After being captured, he was held in a re-education camp for five years. In August 1980, while renovating at a re-education camp in Tuy Hoa, he fled to Ho Chi Minh City where he lived illegally. During this time, Ly Tong met with people who specialized in living by making forged documents. With fake identity documents, he fled Vietnam by crossing the border by land to Cambodia, and subsequently arriving in Thailand, by bike, bus, train and foot. He eventually swam at night across the Johor Strait to Singapore, hailed a cab and arrived at the United States Embassy in Singapore to request political asylum.
In 1984 Ly was granted asylum to the United States and he received a letter from then President Ronald Reagan for his struggle to attain freedom from captivity in Vietnam. He earned a master's degree in Political Science at the University of New Orleans and has written a novel in Vietnamese. He became good friends with former Republic of Vietnam Air Force Colonel An Vo. He also played a large role in the Vietnamese community in New Orleans.
In the 1990s he decided to take up anti-communist activities, and in 1992, he hijacked a Vietnam Airlines airliner. Ly Tong's copilot claimed that he was forced to fly over Ho Chi Minh City so that Ly Tong could drop thousands of leaflets calling for insurrection against the communist government of Vietnam. He parachuted and jumped from the plane, but he landed in a swamp and was apprehended by Vietnamese soldiers and sentenced to 20 years. In 1998 the Vietnamese government released him as part of an amnesty program along with other democracy activists. Colonel An Vo from New Orleans is said to have gone back to help him become free.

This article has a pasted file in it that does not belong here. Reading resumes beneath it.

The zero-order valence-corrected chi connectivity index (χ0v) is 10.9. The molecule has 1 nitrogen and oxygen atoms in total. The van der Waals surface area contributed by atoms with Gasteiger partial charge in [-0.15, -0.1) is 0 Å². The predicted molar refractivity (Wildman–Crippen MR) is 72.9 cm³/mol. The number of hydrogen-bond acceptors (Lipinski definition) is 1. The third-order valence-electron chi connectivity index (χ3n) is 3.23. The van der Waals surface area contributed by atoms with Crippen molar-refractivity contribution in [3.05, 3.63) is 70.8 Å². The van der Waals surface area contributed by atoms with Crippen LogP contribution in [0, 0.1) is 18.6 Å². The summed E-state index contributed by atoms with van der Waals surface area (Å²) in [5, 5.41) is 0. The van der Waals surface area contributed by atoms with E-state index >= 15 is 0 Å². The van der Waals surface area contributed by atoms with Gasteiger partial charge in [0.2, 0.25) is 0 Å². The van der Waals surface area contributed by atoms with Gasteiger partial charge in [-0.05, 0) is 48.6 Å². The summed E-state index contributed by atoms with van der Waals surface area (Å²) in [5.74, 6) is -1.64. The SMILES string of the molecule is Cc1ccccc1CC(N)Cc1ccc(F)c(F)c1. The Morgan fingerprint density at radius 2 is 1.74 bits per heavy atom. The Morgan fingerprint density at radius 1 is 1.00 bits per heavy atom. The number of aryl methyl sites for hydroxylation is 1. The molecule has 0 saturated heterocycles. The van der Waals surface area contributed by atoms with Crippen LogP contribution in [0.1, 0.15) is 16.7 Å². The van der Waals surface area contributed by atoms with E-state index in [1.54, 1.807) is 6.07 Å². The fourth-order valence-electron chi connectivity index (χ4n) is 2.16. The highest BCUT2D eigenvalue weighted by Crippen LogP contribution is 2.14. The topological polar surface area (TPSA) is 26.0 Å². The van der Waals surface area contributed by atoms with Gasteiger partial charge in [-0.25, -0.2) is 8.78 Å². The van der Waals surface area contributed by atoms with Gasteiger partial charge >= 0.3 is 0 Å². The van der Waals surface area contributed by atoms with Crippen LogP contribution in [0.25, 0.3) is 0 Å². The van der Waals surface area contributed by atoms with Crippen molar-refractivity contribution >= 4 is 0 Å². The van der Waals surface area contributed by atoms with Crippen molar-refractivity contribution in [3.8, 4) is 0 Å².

On January 1, 2000, he flew over Havana, Cuba, and dropped leaflets encouraging the Cuban people to rise up and revolt against the government of Fidel Castro. On his return to Kendall-Tamiami Executive Airport in Florida, he was detained and questioned by U.S. Immigration and Customs Enforcement but was released without charges. The Federal Aviation Administration suspended his pilots' license. On his return to Florida, he was hailed a hero by some Cuban-Americans and there was a return parade for his flight over Cuba.